ROCHESTER — Last-minute registrations poured in for Women’s Care Center’s annual fundraising banquet, Theresa Claybaugh, the pregnancy center’s executive director, said Nov. 7 as she scanned the full banquet room at the Diplomat Party House.
Ultimately, more than 275 people had the chance to hear pro-life priest Father Frank Pavone speak about abortion, which was literally the topic of the hour.
At the same moment that the priest was giving his speech at the Rochester fundraiser, the House of Representatives was debating whether to bar public funding of most abortion coverage from a bill that attempts to provide health-care reform in the United States.
That night, the decision was made: Public funding of most abortions was to be excluded from the bill, thanks in part to last-minute lobbying of the U.S. Conference of Catholic Bishops and thousands of Catholics nationwide.
Although pro-lifers won one victory Nov. 7, they still face a long fight. To become law, the reform bill also must pass the U.S. Senate; the House and Senate versions of health-care reform legislation must be reconciled until they match; and the reconciled versions would need approval from both bodies and the signature of President Barack Obama.
Yet Father Pavone, founder and national director of Priests for Life and a priest of the Diocese of Amarillo, Texas, made it clear that the pro-life community was holding its ground.
“We are not going to stand for a dramatic expansion of abortion or abortion funding,” stated the priest, who also is president of the national Pro-life Religious Council and pastoral director of the post-abortion healing ministry Rachel’s Vineyard.
Father Pavone is one of the most public faces in the fight against abortion. For example, Norma McCorvey, the Jane Roe in the U.S. Supreme Court’s 1973 abortion decision Roe v. Wade, called him the catalyst that led her to return to the Catholic Church.
“His commitment is so tremendous,” said audience member Mary Jo Maurer, a parishioner of Irondequoit’s St. Thomas the Apostle Church and a member of Women’s Care Center’s board of directors. “No matter what you are doing here, it’s such a small part of your life. He has dedicated his entire life to ending abortion.”
In addition to being an inspiration to some, Father Pavone has helped others to see how they can reach out to women who are hurting, said Dorothy Hayes, a St. Thomas the Apostle parishioner.
“When you look at how wounded people are who have gone through abortion, you want to help them and heal them,” Hayes said.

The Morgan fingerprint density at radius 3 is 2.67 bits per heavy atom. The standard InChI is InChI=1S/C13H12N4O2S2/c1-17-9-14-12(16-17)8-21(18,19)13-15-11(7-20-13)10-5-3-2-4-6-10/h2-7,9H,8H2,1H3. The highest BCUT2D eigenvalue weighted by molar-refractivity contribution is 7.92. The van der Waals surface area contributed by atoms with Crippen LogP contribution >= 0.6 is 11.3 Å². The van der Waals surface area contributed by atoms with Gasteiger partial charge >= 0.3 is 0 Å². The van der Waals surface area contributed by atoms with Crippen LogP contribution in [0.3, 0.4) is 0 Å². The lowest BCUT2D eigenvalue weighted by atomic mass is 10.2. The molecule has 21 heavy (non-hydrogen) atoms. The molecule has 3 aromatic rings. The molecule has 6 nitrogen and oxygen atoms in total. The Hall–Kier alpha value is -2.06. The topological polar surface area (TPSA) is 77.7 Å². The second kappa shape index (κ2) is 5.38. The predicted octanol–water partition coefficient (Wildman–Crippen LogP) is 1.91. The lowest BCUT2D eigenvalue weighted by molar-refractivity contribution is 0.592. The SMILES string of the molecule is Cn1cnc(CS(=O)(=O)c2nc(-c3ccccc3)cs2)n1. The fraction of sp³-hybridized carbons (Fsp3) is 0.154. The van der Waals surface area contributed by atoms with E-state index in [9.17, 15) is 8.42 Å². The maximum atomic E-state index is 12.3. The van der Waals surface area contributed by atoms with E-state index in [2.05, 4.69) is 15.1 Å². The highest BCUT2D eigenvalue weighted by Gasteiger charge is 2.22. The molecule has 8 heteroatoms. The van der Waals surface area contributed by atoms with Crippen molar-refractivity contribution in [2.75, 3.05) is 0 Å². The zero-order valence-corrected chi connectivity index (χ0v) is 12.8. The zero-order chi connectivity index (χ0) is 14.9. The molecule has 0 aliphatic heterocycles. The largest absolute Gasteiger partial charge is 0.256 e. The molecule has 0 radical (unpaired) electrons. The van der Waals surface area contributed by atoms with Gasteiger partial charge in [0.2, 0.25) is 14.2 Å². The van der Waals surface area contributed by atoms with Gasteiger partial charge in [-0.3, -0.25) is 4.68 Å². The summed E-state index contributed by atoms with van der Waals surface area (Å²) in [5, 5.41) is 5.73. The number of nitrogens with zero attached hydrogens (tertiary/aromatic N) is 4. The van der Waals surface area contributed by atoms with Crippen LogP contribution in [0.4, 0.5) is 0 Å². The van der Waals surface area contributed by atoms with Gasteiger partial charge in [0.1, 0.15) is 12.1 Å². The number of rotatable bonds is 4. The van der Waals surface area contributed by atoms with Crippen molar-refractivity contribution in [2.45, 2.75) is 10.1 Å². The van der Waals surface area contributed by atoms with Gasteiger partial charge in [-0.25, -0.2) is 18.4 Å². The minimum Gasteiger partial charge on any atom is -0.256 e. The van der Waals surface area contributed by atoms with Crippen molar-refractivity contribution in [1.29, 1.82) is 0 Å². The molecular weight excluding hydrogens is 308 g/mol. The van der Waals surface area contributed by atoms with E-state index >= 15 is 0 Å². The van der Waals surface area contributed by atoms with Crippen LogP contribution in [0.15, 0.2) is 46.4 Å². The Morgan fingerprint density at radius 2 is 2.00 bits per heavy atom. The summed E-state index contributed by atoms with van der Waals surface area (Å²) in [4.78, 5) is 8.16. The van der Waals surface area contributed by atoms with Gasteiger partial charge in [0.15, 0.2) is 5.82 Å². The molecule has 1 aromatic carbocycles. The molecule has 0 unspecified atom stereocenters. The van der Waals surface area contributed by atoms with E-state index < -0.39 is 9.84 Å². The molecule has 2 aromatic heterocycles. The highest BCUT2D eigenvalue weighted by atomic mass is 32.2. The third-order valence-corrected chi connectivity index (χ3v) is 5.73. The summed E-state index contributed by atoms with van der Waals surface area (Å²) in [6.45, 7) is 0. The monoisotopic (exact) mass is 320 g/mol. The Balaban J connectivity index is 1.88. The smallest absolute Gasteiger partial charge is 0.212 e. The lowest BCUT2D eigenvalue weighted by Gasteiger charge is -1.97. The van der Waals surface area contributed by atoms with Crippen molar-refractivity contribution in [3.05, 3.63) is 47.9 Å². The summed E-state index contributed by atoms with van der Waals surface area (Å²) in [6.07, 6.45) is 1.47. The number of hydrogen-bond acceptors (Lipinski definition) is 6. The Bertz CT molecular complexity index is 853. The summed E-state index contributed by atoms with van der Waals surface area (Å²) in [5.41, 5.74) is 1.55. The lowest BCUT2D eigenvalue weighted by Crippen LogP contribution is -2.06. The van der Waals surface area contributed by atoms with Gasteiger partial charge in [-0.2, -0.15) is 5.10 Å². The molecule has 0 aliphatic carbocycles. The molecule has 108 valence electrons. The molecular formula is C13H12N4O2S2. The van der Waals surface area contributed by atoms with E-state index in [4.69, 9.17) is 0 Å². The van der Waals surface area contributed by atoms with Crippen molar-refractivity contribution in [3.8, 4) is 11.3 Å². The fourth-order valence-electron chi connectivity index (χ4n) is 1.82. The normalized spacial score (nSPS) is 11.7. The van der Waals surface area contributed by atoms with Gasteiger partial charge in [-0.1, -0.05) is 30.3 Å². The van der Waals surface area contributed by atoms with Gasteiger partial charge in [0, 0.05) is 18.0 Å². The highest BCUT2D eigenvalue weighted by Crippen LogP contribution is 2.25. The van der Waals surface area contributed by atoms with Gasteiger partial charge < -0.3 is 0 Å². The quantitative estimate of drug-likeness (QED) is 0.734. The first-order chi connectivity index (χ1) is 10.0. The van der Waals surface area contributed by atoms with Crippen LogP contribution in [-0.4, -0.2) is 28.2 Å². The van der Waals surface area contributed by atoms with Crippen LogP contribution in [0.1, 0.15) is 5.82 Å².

Father Pavone noted that it is outreach programs such as Rachel’s Vineyard that prove pro-lifers care both about babies and their parents.
“The destiny of the mother and child are inextricably linked,” he said. “You help one, you help the other. You hurt one, you hurt the other. You kill one, and there’s something in the other that dies too.”
During his talk, Father Pavone took issue with the slogan “Freedom of Choice.” Although those who support legal abortion have argued that a woman alone has the right to decide whether to have an abortion, he countered that no one claims that they have the freedom to choose to abuse a child.
“When somebody’s choice destroys somebody else’s life, that’s everybody’s business,” Father Pavone stated.
The reality of the abortion “choice” is that it is often made by women who are scared and confused, the priest said.
“It’s not a matter of freedom of choice,” he said. “It’s a matter of feeling you have no freedom, and no choice.”
Those who advocate on behalf of abortions are often far removed from the actual procedures and the moral conflicts they present, he noted. Providers are often more ambivalent or conflicted, he said. Since the mid-1990s, about half of the free-standing abortion clinics in the nation have closed, as more and more health-care providers refuse to perform abortions, Father Pavone said.
Efforts to improve the quality of care at existing clinics continue to fail under intense lobbying, the priest said.
“Every time we try to pass clinic-regulation laws, they are blocked by people who claim to be on the side of the mother,” Father Pavone said. “You (the audience) are the ones standing with and for women’s rights, and women’s health and women’s freedom.”
Freedom will be the central focus of an upcoming cross-country tour by Priests for Life to frame the abortion debate in a civil-rights context. To illustrate his point, Father Pavone spoke to the young people in the room and noted that the pro-life movement may resonate with them because they were born after Roe v. Wade.
“You realize it could have been you,” he said. “You were deprived of legal protections when you were in the womb.”
In addition to the cross-country tour, Priests for Life also plans to make available DVDs with high-resolution images that trace fetal child development from four and a half to 12 weeks.